The Hungarian uprising 1956 and student refugees

The Uprising

The Hungarian uprising in autumn of 1956 was brutally put down by the Soviet Union, which invaded with tanks and soldiers in overwhelming force. In the course of a few weeks about 200,000 Hungarians fled to the west, mostly to Austria, a few to Yugoslavia. About 7000 of them were students.

It was World University Service which stepped in to assist them. I was asked to direct the operation in Vienna. Working with Hungarian student refugees The Hungarian uprising had received massive public sympathy and publicity in the West, and the willingness to help the refugees was tremendous. Many of them had been active in the fighting and had good reason to fear for their lives and liberty, but many were what today would be called economic refugees, and probably would have been refused asylum and resettlement. In 1956 and 1957 there was yet no attempt to make this distinction.

University support

In Austria, WUS established offices at the University of Vienna, and students came from many countries and volunteered to help. We managed several refugee camps for the students, some of them in large private houses which the government after the Second World War had taken over from prominent Nazis. Most of our daily expenses were covered by the generous grants from the Ford and Rockefeller Foundation

Offers came from universities near and far to provide places and scholarships in order to enable the students to resettle elsewhere and to complete their studies. A remarkable offer came from a university in Canada: a large number of students and teachers had fled from a faculty of forestry – everyone from the janitor to the dean, it seemed. The Canadian university took them all.

Relocation with ICEM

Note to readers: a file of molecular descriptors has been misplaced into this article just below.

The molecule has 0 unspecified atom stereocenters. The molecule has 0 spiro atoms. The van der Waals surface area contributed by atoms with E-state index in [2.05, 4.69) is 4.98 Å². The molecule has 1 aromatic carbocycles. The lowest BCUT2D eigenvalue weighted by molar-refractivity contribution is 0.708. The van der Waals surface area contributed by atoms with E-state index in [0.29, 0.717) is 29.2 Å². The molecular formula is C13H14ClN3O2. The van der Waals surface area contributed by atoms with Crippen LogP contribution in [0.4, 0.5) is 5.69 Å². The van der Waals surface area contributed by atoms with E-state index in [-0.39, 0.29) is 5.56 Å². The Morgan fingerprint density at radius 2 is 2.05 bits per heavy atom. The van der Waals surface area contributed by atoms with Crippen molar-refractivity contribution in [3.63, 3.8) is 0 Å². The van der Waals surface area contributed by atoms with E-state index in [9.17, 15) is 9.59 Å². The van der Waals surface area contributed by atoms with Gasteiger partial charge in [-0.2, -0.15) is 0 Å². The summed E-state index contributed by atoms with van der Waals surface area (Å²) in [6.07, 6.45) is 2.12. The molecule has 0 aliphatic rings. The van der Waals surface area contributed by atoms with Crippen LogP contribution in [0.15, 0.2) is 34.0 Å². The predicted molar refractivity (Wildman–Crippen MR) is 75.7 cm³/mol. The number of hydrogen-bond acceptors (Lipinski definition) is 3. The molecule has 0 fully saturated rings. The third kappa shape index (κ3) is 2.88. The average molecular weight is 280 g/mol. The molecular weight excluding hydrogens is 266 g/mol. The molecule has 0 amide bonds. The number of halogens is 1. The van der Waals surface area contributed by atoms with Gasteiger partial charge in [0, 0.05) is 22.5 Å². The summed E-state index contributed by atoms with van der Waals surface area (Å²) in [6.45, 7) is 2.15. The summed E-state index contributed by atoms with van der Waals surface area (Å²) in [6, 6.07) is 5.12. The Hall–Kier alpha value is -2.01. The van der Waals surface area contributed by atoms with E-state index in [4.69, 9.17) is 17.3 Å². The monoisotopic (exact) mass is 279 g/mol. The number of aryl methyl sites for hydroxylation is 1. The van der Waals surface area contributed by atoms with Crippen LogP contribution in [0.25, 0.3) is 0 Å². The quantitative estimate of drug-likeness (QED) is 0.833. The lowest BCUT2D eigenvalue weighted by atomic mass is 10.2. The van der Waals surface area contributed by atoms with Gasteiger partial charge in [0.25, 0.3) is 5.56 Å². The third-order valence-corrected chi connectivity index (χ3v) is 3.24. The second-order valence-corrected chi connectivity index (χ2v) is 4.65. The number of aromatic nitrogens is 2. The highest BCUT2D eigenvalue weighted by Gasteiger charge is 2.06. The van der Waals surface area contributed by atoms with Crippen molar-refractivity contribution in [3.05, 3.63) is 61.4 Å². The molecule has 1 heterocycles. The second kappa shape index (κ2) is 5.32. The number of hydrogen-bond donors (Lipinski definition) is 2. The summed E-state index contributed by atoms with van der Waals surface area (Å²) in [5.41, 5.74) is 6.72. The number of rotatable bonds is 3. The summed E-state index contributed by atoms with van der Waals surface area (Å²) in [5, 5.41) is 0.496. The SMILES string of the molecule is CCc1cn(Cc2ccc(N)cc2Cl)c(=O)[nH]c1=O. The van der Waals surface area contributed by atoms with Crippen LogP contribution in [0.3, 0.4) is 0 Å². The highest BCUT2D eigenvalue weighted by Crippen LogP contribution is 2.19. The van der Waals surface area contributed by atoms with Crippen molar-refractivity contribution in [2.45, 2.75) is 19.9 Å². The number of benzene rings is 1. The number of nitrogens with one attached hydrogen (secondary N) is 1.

Intergovernmental Committee for European Migration (ICEM) Travel arrangements were organised by the very efficient Intergovernmental Committee for European Migration (ICEM), which had been established to assist the millions of refugees and displaced persons left in the wake of the Second World War. At the time the ICEM was supposed to be a temporary organisation, to deal with a temporary and purely European problem. Little did we know that the ICEM would have a long history and since then has become a worldwide organisation, which has to handle larger problems.

Returning home

Some of the students wanted to remain in Austria rather than to go to some distant country of which they knew very little if anything. They believed that the story was not finished and Hungary would be liberated allowing that they could go back. But that, as it turned out, took another 33 years.

Author profile
Thorvald Stoltenberg

Thorvald Stoltenberg (8 July 1931 – 13 July 2018) was a Norwegian politician and diplomat. He served as Minister of Defence from 1979 to1981 and Minister of Foreign Affairs from 1987 to 1989 and again from 1990 to1993 in two Labour Governments. He has been ambassador to the United Nations, UN head representative mediator to the Balkans from 1993 to 1996, UN High Commissioner for Refugees, ambassador to Denmark and President of the Norwegian Red Cross. For the five Nordic Governments he made a report in 2009 with proposals for closer foreign and security policy cooperation between the Nordic countries. He chaired a commission for the Norwegian government that delivered a report on new drug policy for Norway.